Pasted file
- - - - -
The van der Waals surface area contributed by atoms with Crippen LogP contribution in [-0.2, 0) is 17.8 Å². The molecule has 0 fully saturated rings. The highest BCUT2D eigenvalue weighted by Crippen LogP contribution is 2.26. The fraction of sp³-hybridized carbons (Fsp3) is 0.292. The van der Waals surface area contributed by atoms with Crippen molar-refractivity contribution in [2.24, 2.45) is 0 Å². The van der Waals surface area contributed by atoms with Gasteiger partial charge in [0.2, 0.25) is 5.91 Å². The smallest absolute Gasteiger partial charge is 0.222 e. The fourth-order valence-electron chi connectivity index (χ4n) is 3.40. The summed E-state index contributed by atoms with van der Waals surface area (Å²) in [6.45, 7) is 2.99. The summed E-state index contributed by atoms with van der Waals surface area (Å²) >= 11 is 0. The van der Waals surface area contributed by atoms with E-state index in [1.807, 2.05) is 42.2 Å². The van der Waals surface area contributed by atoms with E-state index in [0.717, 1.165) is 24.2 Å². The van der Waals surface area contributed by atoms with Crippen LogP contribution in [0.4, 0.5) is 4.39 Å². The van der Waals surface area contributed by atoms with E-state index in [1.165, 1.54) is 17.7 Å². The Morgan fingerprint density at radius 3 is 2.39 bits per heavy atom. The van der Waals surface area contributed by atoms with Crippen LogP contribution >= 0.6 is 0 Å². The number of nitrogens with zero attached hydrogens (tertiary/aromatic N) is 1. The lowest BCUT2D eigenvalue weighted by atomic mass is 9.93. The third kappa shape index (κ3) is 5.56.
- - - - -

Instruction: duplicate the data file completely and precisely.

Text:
The van der Waals surface area contributed by atoms with Crippen LogP contribution in [-0.2, 0) is 17.8 Å². The molecule has 0 fully saturated rings. The highest BCUT2D eigenvalue weighted by Crippen LogP contribution is 2.26. The fraction of sp³-hybridized carbons (Fsp3) is 0.292. The van der Waals surface area contributed by atoms with Crippen molar-refractivity contribution in [2.24, 2.45) is 0 Å². The van der Waals surface area contributed by atoms with Gasteiger partial charge in [0.2, 0.25) is 5.91 Å². The smallest absolute Gasteiger partial charge is 0.222 e. The fourth-order valence-electron chi connectivity index (χ4n) is 3.40. The summed E-state index contributed by atoms with van der Waals surface area (Å²) in [6.45, 7) is 2.99. The summed E-state index contributed by atoms with van der Waals surface area (Å²) >= 11 is 0. The van der Waals surface area contributed by atoms with E-state index in [1.807, 2.05) is 42.2 Å². The van der Waals surface area contributed by atoms with E-state index in [0.717, 1.165) is 24.2 Å². The van der Waals surface area contributed by atoms with Crippen LogP contribution in [0.4, 0.5) is 4.39 Å². The van der Waals surface area contributed by atoms with E-state index in [1.165, 1.54) is 17.7 Å². The Morgan fingerprint density at radius 3 is 2.39 bits per heavy atom. The van der Waals surface area contributed by atoms with Crippen LogP contribution >= 0.6 is 0 Å². The number of nitrogens with zero attached hydrogens (tertiary/aromatic N) is 1. The lowest BCUT2D eigenvalue weighted by atomic mass is 9.93. The third kappa shape index (κ3) is 5.56.